In 1897, after a summer filled with boating excursions, sailing parties and two hotly contested regattas, a group of yachtsmen organized what is today the oldest yacht club in Texas, the Houston Yacht Club (HYC). Dan E. Kennedy, a former Texas Ranger, was elected the first commodore at a meeting held in the Binz Building, Houston’s first skyscraper, on February 2, 1898.
In 1905, the members reorganized as the Houston Yacht & Power Boat Club. Members continued to hold meetings in downtown Houston and moor their boats at the club wharf on Buffalo Bayou near Allen’s Landing. The purpose of the organization included promoting and encouraging both the science and sport of boating, and maintaining a cleaner and healthier bayou. Lumber magnate John H. Kirby donated his steamboat, the Lawrence to the Club to promote interest in Houston’s fledgling ship channel and Galveston Bay’s commercial and recreational potential. After two years the Club reorganized as the Houston Launch Club.
Starting in 1907, the Houston Launch Club, with its impressive fleet of motor cruisers, continued to meet downtown until 1910, when they built a club house on Buffalo Bayou in Harrisburg (now part of Houston’s East End) opposite Brady Island and today's Port of Houston turning basin. In addition to encouraging and organizing sailing, power boating, and canoeing events, promoting the development of the ship channel and Houston as a deep water port continued to be a primary focus of the Club.
After World War I, the sailing members, ready to compete in regattas with other clubs in the South, began a movement to relocate the Club to Galveston Bay where practicing their sailing skills would be more convenient. In 1923, these members established a sailing facility in Seabrook known as the “Houston Yacht Club, Launch Club Bayshore Home.”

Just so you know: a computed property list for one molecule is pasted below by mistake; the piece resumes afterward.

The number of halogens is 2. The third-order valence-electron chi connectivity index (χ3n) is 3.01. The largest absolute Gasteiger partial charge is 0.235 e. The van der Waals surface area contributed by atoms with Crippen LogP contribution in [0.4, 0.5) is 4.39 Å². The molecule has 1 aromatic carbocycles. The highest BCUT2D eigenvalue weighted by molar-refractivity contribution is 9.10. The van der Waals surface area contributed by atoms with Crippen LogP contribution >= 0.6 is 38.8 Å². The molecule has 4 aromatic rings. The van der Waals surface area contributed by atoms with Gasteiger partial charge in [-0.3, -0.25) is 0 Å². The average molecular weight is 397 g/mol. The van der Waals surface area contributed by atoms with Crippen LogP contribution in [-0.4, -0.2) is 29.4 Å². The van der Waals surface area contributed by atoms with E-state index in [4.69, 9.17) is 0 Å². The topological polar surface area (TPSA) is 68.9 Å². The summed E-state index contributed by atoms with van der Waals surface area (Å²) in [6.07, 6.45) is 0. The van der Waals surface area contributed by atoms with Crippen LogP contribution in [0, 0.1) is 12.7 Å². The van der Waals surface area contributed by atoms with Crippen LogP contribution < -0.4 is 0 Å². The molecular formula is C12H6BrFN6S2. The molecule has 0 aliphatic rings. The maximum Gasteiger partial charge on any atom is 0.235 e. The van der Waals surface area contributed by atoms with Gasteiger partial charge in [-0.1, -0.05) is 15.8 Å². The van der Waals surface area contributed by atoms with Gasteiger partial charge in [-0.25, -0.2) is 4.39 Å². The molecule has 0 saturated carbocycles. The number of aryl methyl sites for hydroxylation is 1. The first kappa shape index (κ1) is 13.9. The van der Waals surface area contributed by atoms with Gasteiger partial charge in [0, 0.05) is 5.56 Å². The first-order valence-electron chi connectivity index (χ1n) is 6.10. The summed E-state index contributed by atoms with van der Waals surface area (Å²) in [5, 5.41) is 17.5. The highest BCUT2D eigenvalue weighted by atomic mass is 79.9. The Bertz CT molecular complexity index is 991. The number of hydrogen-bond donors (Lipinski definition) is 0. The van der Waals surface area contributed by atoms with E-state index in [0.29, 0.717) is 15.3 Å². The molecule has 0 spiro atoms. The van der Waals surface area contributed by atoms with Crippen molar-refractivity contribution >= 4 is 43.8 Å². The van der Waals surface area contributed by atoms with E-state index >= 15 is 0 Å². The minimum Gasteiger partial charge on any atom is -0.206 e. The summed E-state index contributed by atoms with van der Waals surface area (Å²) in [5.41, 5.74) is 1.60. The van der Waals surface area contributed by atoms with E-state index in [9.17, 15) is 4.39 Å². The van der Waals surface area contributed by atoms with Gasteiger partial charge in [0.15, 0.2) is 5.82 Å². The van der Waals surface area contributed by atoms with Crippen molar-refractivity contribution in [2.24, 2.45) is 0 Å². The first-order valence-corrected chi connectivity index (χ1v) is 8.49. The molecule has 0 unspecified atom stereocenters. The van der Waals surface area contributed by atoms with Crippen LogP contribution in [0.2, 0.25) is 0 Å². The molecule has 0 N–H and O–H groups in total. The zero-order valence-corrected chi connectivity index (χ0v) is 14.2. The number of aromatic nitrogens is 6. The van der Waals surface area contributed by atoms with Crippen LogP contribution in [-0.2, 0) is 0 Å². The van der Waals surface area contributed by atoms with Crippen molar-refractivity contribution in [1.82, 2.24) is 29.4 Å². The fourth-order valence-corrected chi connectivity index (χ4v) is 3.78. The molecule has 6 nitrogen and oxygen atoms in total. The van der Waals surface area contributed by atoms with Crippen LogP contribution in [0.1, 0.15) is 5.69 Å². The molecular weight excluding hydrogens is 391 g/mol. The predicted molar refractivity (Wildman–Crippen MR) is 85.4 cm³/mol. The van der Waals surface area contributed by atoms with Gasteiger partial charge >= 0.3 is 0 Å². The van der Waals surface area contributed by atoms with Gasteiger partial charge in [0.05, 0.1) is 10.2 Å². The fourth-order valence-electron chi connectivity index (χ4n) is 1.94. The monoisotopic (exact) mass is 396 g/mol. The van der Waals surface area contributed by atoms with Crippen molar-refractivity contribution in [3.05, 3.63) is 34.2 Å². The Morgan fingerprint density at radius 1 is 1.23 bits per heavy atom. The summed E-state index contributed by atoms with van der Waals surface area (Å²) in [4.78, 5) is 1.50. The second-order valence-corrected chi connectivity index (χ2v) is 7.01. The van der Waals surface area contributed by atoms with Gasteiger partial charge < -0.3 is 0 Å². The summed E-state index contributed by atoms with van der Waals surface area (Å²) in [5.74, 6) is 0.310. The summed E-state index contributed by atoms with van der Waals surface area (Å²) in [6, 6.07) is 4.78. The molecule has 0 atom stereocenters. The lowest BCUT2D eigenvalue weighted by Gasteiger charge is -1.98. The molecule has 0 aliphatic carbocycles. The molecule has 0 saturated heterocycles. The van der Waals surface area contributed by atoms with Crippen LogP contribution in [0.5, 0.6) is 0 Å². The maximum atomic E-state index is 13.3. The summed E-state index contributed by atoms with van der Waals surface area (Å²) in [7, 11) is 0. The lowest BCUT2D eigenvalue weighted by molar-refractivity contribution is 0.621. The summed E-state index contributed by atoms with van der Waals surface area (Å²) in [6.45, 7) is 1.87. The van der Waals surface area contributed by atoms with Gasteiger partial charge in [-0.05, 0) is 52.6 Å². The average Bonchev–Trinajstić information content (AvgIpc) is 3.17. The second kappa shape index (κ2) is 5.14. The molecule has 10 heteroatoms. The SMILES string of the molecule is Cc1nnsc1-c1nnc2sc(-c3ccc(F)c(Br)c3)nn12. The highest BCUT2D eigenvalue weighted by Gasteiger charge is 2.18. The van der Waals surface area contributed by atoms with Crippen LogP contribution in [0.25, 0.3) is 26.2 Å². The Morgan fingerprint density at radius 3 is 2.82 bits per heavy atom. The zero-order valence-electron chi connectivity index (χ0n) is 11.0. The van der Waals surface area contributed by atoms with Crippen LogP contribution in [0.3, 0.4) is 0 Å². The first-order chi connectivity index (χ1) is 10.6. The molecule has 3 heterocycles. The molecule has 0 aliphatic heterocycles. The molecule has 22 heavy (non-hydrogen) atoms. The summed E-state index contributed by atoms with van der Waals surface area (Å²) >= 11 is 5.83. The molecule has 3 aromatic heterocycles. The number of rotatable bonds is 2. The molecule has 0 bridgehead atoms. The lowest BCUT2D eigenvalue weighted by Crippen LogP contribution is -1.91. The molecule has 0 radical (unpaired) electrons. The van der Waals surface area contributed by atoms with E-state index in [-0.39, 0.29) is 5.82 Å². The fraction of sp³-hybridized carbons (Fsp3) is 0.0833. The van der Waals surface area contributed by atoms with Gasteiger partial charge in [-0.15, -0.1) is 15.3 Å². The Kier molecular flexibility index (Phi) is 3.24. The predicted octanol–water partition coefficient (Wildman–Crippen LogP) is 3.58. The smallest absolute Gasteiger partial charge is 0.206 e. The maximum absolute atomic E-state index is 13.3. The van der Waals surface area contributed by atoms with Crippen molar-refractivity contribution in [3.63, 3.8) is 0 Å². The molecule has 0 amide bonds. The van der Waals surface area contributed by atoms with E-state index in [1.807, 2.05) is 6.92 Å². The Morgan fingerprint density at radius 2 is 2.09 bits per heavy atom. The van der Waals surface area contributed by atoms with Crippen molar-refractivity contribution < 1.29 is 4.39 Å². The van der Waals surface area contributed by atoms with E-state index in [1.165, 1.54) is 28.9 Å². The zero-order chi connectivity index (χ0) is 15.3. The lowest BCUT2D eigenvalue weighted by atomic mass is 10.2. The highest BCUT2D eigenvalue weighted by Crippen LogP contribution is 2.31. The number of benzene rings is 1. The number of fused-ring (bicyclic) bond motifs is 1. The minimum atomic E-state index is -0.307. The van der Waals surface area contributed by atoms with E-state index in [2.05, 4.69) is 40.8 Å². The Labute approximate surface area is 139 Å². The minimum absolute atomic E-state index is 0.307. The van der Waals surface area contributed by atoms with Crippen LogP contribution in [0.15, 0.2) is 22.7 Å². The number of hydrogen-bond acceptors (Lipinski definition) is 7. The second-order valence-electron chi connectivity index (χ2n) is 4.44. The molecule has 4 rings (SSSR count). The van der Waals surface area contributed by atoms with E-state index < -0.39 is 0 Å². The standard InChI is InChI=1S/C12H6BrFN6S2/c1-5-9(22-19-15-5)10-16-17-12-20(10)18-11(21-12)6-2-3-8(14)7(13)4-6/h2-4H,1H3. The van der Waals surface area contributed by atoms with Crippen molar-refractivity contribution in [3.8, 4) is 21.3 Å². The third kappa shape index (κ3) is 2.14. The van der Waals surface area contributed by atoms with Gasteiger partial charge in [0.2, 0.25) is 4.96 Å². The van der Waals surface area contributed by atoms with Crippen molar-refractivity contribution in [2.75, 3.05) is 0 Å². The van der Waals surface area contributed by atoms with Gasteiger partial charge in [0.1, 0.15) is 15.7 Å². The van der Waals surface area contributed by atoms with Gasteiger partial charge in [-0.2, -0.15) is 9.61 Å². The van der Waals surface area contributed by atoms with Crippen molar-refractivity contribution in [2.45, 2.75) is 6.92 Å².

In 1926, the two groups began selling their respective properties and pooling resources to build the Shoreacres clubhouse, near LaPorte, on Galveston Bay. Retaining the Houston Yacht Club name and the burgee of the Houston Launch Club, they moved into their “magnificent and commodious” Spanish building in July of 1927. This three story stucco building, affectionately referred to as the “Pink Palace,” has provided a warm home on the Bay for member families for almost 75 years.
The grand clubhouse, inspired by the Club’s longstanding mission to promote both the city of Houston as well as the Club, would continue to signal the Club’s commitment to Houston as a deep-water port and would collectively benefit recreational boating and yachting.
Due in part to the success of commercial shipping interests and growth of the port infrastructure, the Yacht Club flourished in their new location: large crowds consistently attended regattas, while speed-boating became increasingly popular.
During World War II, the club house was occupied by the U.S. Coast Guard, which converted it into a training facility. As in World War I, members and their boats went to war. Their power boats were used to help patrol the Houston Ship Channel, a vital oil port.
From its landmark home on upper Galveston Bay, HYC continues a long established tradition of organizing regattas, hosting national and world championships, and promoting Houston as a nationally recognized yacht racing and recreational boating center.